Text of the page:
Whatever be their modus operandi, their goal is to either separate you from your cash or accomplish an identity theft. The bigger problem is, the scammers are getting better at their game and coming up with innovative ideas to lure innocent job seekers. In oil and gas industry, the scammers are targeting the job seekers from overseas, immigrants or contractors as they feel it is easier to attract them on the pretext of work permits, high salaries, paid travel, better lifestyle in the first world countries.
How to spot a job scam and keep yourself secure?
There is always a difference between real and fake, all you need to do is be watchful to notice the underlying discrepancies. There is a pattern that scammers usually follows, which is discussed below. Make sure you watch out for these red flags when you receive any job offer next time:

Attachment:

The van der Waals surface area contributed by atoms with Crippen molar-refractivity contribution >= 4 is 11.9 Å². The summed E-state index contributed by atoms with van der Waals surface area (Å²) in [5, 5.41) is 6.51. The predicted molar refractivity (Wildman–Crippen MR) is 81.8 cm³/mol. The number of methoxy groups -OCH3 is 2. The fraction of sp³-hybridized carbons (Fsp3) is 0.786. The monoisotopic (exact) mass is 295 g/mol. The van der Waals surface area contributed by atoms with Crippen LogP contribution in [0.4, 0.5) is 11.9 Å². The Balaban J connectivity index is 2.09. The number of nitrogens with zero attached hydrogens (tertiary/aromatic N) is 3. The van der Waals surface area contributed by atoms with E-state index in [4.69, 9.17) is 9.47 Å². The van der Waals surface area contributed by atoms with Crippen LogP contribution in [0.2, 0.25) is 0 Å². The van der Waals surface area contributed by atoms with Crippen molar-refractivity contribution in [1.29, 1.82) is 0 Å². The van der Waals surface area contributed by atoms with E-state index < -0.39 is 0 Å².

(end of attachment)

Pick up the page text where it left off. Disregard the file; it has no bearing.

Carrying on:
Free email provider - No legitimate hiring agency or company will use the services of free email provider like Gmail, Hotmail, or Yahoo. So, if you are receiving an email or have been requested to share your details on emails that use free email services, then be extremely cautious. The scammers try to trick the job seekers by using an email address that looks authentic for instance: [email protected]. It is important to notice here that the ‘xyz’ part of the email ID is usually a gmail, yahoo, etc. which is a free email address. A legitimate job provider would never use.
Fake or new company name - If company name or oil and gas recruitment agency name is mentioned along with the free email id, then do a quick search on the company. Verify its existence and contact them via official email address and contact numbers mentioned on the website. Check their social media presence too. If the website and social media page look new while the company claims to be in business for a substantial amount of time, know for sure that there is something fishy.
Bad grammar and confusing job details - The scammers usually do not pay much attention to structure the mail. You can spot grammatical errors and even the job descriptions are not explained well or is completely different than your skillset and experience. Any authentic mail from a company or oil and gas recruitment agency will ensure an error-free, concise, and clear communication